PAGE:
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KKR Invests in Aviation Finance Firm Altavair

The private equity firm has committed $1 billion and will acquire a 50 percent interest in the company — in a deal at least partly motivated by Amazon.

Private equity firm KKR is looking to the skies for its next infrastructure investment, according to an announcement on Thursday. 

The New York-based firm announced that it has committed $1 billion in capital to commercial aviation finance firm Altavair AirFinance. KKR has also agreed to acquire a 50 percent interest in Altavair as part of a long-term partnership. 

“Air traffic grows every year meaningfully higher than GDP growth,” said Brandon Freiman, partner and head of North American infrastructure at KKR, in a phone interview.  

The deal is also partly a play by KKR to capitalize on online retail giant Amazon's success. A small part of the initial investment will go toward long-term leases of six cargo aircraft — a segment that looks attractive to KKR right now because of online retailer Amazon’s growth, Freiman said. The rest of that $1 billion will be invested over the next few years in opportunistic deals, Freiman said.  

According to Steven Rimmer, the chief executive officer at Altavair, institutional investors are increasingly interested in aviation finance as a diversified source of returns.  

“We’ve seen a lot more pension funds and insurance companies invest in the sector,” he said by phone Thursday. “Their traditional markets have not yielded the returns that they’re used to.” 

Annual returns in the aviation finance industry are between 8 percent and 15 percent, he said.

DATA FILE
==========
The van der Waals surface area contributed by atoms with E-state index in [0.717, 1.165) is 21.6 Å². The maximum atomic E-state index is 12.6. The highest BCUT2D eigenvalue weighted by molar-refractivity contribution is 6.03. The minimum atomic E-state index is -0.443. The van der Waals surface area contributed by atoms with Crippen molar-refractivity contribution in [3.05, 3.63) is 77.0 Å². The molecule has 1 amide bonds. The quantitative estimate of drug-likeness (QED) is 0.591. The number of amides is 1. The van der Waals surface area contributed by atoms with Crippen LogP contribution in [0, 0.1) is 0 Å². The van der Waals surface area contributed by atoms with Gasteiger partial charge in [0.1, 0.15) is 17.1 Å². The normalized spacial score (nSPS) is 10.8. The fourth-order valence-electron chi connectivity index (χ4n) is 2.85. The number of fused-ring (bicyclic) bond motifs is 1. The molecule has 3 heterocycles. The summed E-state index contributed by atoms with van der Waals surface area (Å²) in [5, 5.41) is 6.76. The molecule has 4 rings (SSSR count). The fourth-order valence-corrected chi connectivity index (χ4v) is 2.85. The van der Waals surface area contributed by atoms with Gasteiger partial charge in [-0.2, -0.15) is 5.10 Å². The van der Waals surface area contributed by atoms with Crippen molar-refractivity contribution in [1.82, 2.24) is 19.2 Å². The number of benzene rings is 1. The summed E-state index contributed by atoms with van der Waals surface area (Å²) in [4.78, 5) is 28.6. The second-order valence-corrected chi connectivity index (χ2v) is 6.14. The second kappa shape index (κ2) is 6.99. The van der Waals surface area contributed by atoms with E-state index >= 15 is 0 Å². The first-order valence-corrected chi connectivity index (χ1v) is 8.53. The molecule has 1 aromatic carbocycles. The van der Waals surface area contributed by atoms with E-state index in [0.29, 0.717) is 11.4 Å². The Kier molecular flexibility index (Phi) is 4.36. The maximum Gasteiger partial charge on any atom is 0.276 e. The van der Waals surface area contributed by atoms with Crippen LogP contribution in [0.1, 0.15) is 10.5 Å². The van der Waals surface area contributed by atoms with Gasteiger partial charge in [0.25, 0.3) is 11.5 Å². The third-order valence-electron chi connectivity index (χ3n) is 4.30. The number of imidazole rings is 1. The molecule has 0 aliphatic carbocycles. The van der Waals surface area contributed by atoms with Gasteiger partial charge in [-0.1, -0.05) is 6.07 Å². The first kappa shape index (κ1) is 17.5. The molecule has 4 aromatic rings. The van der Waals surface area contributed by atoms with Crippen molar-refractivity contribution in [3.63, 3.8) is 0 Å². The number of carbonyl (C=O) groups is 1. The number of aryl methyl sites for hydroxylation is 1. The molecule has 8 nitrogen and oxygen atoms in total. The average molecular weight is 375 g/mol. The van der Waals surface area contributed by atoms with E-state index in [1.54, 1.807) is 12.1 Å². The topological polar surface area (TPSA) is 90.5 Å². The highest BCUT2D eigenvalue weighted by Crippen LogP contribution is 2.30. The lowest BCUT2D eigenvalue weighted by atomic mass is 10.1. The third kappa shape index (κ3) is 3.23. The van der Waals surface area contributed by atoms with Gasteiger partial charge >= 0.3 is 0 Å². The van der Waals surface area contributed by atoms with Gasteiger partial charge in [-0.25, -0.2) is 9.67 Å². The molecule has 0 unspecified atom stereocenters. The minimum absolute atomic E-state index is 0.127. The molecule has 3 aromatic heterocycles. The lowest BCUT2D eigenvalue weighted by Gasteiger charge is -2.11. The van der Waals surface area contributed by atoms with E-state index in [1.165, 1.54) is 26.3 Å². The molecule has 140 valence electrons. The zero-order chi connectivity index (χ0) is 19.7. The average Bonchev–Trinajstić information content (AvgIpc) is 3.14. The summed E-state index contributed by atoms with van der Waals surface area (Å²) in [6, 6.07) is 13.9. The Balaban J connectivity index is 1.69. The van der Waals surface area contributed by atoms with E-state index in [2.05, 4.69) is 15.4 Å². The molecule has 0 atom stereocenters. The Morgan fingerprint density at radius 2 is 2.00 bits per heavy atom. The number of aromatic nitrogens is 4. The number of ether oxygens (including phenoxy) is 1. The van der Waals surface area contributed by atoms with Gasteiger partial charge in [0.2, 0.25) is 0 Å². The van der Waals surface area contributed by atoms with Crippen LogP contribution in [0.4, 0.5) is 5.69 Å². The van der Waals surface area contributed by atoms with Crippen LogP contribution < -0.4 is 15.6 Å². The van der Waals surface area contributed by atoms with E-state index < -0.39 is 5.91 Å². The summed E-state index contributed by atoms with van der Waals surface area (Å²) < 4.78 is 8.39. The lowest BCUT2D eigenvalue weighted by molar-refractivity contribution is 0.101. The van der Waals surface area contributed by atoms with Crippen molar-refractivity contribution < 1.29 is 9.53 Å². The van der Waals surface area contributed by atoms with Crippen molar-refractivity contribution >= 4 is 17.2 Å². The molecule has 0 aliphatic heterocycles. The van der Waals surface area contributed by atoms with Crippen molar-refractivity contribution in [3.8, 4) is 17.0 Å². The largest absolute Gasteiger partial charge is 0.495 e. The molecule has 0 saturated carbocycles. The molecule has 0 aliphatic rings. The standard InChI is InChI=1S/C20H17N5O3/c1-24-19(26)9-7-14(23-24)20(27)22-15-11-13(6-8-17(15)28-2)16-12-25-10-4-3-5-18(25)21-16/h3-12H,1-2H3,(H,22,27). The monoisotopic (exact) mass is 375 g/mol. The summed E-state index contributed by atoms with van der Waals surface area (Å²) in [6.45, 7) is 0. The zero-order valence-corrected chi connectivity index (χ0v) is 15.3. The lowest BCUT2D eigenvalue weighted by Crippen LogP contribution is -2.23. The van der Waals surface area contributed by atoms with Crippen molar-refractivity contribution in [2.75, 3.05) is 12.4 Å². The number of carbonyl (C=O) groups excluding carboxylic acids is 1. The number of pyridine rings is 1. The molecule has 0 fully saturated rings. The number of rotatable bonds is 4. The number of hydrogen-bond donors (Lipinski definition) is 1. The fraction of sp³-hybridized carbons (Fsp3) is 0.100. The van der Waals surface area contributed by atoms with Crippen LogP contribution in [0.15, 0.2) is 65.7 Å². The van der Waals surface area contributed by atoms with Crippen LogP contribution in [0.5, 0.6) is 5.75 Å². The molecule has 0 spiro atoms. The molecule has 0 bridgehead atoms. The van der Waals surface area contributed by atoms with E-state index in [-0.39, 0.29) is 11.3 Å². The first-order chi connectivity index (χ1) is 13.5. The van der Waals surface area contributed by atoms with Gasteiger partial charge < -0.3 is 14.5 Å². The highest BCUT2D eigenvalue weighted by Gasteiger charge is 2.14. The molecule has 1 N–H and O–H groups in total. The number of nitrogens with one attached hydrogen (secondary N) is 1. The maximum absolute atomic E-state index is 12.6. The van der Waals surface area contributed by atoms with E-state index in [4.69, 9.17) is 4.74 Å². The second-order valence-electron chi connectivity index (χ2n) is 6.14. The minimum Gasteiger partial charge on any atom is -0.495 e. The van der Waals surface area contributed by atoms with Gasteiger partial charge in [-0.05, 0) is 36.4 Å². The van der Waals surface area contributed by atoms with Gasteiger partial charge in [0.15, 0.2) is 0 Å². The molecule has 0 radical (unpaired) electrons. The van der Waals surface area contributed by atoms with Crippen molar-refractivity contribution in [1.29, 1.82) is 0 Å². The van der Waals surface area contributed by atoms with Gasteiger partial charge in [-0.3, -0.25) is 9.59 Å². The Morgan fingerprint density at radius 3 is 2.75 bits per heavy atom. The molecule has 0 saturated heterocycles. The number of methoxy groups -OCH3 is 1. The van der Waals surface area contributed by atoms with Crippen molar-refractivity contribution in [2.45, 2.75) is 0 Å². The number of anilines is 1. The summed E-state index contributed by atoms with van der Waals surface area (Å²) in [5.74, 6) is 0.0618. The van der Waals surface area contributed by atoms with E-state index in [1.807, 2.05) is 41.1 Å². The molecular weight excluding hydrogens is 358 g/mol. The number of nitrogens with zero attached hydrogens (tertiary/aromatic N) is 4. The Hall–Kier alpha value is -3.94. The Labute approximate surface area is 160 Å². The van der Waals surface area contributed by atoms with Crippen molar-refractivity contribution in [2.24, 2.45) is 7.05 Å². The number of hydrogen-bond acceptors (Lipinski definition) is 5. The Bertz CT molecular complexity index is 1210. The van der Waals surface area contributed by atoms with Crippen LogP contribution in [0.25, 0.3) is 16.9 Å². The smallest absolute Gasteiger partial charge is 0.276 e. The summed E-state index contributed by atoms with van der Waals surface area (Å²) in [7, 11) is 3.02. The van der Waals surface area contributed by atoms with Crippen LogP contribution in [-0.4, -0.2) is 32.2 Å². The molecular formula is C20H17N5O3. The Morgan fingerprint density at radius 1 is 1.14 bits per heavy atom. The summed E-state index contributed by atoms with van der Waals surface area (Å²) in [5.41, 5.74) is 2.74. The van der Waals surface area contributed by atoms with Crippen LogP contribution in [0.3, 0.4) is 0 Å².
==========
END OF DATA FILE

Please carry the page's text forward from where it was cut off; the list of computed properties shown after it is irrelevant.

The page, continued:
Rimmer added that the firm’s data show that new aircraft delivery, or the creation of new airplanes, has grown significantly over the past ten years. In 2009,  about $70 billion in new aircraft were delivered. By contrast, about $140 billion in aircraft were delivered in 2018, Rimmer said, noting that this growth is attractive to new investors.  

Air travel has more than doubled over the past 15 years, according to an Ernst & Young report on aviation finance published in 2017. “Airlines typically operate on low margins and, as a result, look to external sources to raise funding in order to replenish their fleet,” the report said.  

Freiman said he and his team got to know Altavair a few years ago. At first, the two firms were considering a set of small deals, he noted, but after getting to know the brand, KKR’s interest grew.  

“Steve has been doing this for decades,” Freiman said of Altavair’s Rimmer. “The firm has real depth in certain segments, like engine leasing and cargo." 

He added that KKR liked the firm’s culture on top of its expertise. 

"The sector can be quite transactional,” Freiman said, noting that Altavair's approach is more long-term than transaction-driven. “They are real partners and investors.” 

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KKR views infrastructure assets as “hard assets” that are necessary for the economy and have a long-term hold period. According to Freiman, this is a little different than other infrastructure investors, some of whom believe that “if you can move it, it’s not infrastructure.”  

“It’s not like investing in a Park Avenue apartment when Manhattan real estate prices are down,” Rimmer said. “I can lift a plane and operate it in different places when the market changes.”

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